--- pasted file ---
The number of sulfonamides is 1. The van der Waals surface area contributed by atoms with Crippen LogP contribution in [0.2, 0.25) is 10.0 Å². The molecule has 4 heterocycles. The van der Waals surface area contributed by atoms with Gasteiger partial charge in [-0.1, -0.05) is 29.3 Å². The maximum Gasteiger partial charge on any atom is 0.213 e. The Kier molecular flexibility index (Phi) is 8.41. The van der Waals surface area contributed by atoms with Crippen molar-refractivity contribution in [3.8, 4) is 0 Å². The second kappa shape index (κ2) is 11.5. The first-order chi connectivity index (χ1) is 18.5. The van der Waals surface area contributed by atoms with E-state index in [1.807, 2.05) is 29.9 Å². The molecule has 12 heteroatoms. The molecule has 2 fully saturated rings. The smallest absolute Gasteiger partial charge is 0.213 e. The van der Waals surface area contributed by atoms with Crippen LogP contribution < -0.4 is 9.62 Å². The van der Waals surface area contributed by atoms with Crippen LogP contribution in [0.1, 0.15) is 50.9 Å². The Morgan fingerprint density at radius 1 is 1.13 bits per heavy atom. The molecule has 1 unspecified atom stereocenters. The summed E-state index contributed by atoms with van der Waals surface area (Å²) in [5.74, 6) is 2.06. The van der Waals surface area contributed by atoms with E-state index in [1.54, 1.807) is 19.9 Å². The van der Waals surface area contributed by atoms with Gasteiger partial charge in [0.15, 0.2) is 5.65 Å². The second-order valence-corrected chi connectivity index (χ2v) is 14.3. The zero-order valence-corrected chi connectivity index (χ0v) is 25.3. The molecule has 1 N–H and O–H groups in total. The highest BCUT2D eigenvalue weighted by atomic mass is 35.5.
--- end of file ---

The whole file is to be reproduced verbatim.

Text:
The number of sulfonamides is 1. The van der Waals surface area contributed by atoms with Crippen LogP contribution in [0.2, 0.25) is 10.0 Å². The molecule has 4 heterocycles. The van der Waals surface area contributed by atoms with Gasteiger partial charge in [-0.1, -0.05) is 29.3 Å². The maximum Gasteiger partial charge on any atom is 0.213 e. The Kier molecular flexibility index (Phi) is 8.41. The van der Waals surface area contributed by atoms with Crippen molar-refractivity contribution in [3.8, 4) is 0 Å². The second kappa shape index (κ2) is 11.5. The first-order chi connectivity index (χ1) is 18.5. The van der Waals surface area contributed by atoms with E-state index in [1.807, 2.05) is 29.9 Å². The molecule has 12 heteroatoms. The molecule has 2 fully saturated rings. The smallest absolute Gasteiger partial charge is 0.213 e. The van der Waals surface area contributed by atoms with Crippen LogP contribution < -0.4 is 9.62 Å². The van der Waals surface area contributed by atoms with Crippen LogP contribution in [0.1, 0.15) is 50.9 Å². The Morgan fingerprint density at radius 1 is 1.13 bits per heavy atom. The molecule has 1 unspecified atom stereocenters. The summed E-state index contributed by atoms with van der Waals surface area (Å²) in [5.74, 6) is 2.06. The van der Waals surface area contributed by atoms with E-state index in [1.54, 1.807) is 19.9 Å². The van der Waals surface area contributed by atoms with Gasteiger partial charge in [0.15, 0.2) is 5.65 Å². The second-order valence-corrected chi connectivity index (χ2v) is 14.3. The zero-order valence-corrected chi connectivity index (χ0v) is 25.3. The molecule has 1 N–H and O–H groups in total. The highest BCUT2D eigenvalue weighted by atomic mass is 35.5.